Slivka also contends that he is entitled to summary judgment for the separate and independent reason that the county in 2007 failed to provide him notice of his right to appeal, as required by OCGA § 48–5–306(b)(2). However, Greenfields voluntarily paid the penalty in 2007, and Greenfields owned the property between July 12, 2007 and June 2, 2009. When Slivka obtained the property by foreclosure, he took it subject to all unpaid taxes.

Finally for the reasons explained by [the] County in its brief, it is entitled to summary judgment because the taxes and penalties involved were not “erroneously or illegally assessed and collected.” OCGA § 48–5–380.

1. Slivka contends that the trial court erred by concluding that his complaint for a refund does not fall within the ambit of OCGA § 48–5–380. The County asserts that Slivka should have asserted an appeal through OCGA § 48–5–311.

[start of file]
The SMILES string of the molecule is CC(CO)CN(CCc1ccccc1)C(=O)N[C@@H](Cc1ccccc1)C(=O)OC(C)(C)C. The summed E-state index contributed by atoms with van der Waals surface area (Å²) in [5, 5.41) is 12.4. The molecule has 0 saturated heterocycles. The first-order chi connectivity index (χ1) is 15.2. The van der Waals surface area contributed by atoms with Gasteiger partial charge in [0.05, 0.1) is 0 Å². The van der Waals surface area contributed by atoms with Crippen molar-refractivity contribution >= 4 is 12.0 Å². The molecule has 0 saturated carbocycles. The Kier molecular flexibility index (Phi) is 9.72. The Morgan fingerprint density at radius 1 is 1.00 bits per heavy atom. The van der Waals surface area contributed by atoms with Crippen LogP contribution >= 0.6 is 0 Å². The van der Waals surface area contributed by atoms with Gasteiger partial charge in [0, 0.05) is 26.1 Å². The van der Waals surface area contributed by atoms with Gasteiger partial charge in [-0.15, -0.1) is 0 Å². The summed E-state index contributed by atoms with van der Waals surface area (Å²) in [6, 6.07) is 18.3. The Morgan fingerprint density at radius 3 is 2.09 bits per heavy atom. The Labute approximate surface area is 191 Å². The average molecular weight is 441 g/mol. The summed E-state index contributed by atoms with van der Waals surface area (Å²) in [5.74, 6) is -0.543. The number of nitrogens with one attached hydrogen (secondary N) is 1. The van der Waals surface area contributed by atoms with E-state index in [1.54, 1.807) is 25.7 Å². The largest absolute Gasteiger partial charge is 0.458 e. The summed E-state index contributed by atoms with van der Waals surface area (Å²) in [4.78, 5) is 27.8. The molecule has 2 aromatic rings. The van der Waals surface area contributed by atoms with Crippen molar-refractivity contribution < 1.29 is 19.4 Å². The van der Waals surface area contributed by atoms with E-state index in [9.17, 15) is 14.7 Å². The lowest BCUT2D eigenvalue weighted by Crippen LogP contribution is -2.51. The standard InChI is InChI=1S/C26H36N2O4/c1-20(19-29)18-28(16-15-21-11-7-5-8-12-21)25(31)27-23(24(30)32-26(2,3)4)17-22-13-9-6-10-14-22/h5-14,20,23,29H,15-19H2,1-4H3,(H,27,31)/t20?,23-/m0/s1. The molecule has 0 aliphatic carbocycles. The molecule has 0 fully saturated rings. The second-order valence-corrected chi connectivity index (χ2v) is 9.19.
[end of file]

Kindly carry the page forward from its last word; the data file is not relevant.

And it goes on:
Taxpayers generally have two avenues for challenging an improper tax assessment: (1) the appeal process in OCGA § 48–5–311, and (2) the refund procedure in OCGA § 48–5–380. These distinct remedies, however, serve different purposes. An appeal under OCGA § 48–5–311 provides “the most expeditious resolution of a taxpayer's dissatisfaction with an assessment, preferably before taxes are paid .” In contrast, an OCGA § 48–5–380 refund action has been described as a “procedure to protect taxpayers from later-discovered defects in the assessment process which have resulted in taxes being erroneously or illegally assessed and collected.” Moreover, the refund procedure is available only to correct errors of fact or law that caused erroneous or illegal taxation. It cannot be used to address “a claim based on mere dissatisfaction with an assessment, or on an assertion that the assessors, although using correct procedures, did not take into account matters which the taxpayer believes should have been considered.”